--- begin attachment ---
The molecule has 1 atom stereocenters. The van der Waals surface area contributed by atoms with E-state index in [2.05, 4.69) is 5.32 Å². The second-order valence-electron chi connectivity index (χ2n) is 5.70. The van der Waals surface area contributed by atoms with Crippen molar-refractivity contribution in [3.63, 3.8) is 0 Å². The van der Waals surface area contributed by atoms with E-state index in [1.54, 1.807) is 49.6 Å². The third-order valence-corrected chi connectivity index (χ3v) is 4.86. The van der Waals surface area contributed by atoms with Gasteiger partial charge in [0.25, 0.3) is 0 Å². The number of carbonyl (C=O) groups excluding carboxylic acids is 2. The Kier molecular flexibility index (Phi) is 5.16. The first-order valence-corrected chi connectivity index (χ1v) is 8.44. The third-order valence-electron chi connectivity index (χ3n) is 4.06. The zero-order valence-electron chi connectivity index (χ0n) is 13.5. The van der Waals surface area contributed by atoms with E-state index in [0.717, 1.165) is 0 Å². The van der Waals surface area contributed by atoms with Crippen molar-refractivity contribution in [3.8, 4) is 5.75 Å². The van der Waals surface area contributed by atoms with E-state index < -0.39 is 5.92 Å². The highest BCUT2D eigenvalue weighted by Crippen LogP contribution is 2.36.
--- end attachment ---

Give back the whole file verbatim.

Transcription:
The molecule has 1 atom stereocenters. The van der Waals surface area contributed by atoms with E-state index in [2.05, 4.69) is 5.32 Å². The second-order valence-electron chi connectivity index (χ2n) is 5.70. The van der Waals surface area contributed by atoms with Crippen molar-refractivity contribution in [3.63, 3.8) is 0 Å². The van der Waals surface area contributed by atoms with E-state index in [1.54, 1.807) is 49.6 Å². The third-order valence-corrected chi connectivity index (χ3v) is 4.86. The van der Waals surface area contributed by atoms with Gasteiger partial charge in [0.25, 0.3) is 0 Å². The number of carbonyl (C=O) groups excluding carboxylic acids is 2. The Kier molecular flexibility index (Phi) is 5.16. The first-order valence-corrected chi connectivity index (χ1v) is 8.44. The third-order valence-electron chi connectivity index (χ3n) is 4.06. The zero-order valence-electron chi connectivity index (χ0n) is 13.5. The van der Waals surface area contributed by atoms with E-state index in [0.717, 1.165) is 0 Å². The van der Waals surface area contributed by atoms with Crippen molar-refractivity contribution in [3.8, 4) is 5.75 Å². The van der Waals surface area contributed by atoms with E-state index < -0.39 is 5.92 Å². The highest BCUT2D eigenvalue weighted by Crippen LogP contribution is 2.36.